We, the impermanent ones,
Who are doomed to a life of going
And coming, day to day
And hour to hour wearing away,
Find in objects a brief salvation.
We found the article one day
In the Asbury Park Press,
"48 Hudson 4-DR, ST 8, green,
Good condition, 5000 miles,
Needs new tires and a battery."
I went with dad on Saturday
And met an ancient woman, hardly
Able to read the key tag.
The car was there beside
Rotted sea tackle and a pipe rack
In the garage out from the house.
"It's sat eight years," she said,
But I could never stand to sell it.
Henry loved it and kept it to himself.
No one but him drove it, till he died.
A heart attack. So sudden. It
Reminds me of him and I could not
Bear to part with it. Here, take the keys."
We renewed the oil, bought
Five tires, and a battery. It
Ground, kicked on the third turn,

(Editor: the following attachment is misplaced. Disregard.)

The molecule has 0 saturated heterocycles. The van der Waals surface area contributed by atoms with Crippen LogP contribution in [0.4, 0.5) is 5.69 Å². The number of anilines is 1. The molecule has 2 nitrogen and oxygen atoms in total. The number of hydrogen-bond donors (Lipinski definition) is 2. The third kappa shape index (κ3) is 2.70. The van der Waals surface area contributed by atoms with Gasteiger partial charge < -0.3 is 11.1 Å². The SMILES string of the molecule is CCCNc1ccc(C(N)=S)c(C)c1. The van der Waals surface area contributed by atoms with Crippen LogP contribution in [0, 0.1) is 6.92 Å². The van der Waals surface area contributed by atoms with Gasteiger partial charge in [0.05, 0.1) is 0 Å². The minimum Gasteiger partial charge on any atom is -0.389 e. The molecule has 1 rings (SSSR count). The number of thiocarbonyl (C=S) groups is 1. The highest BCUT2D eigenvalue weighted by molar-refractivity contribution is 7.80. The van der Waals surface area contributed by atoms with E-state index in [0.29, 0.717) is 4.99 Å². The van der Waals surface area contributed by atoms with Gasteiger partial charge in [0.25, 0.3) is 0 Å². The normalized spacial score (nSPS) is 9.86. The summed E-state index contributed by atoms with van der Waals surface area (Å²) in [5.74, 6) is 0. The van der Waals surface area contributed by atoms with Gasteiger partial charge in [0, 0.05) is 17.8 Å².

Roaring back to life. "For fifty dollars
And a form it's ours!" We drove
Toward the Delaware and
Motored on, passing winding
Farms and pale, still horses. Ripe hay
Lolled in the idle summer.
As we drove, a strange scent
Grew and filled the car,
Tobacco fumes from a long dead
Pipe and man.
We stopped and found a leather pouch
Under the seat frame, eight years forgotten.
Dad looked and put it back.
Then we turned toward home.
Places where tobacco fumes
And a faded green car will take you?
Copyright 2004 by David King.
All rights reserved.
Reproduced by Poetry 360 with permission of the author.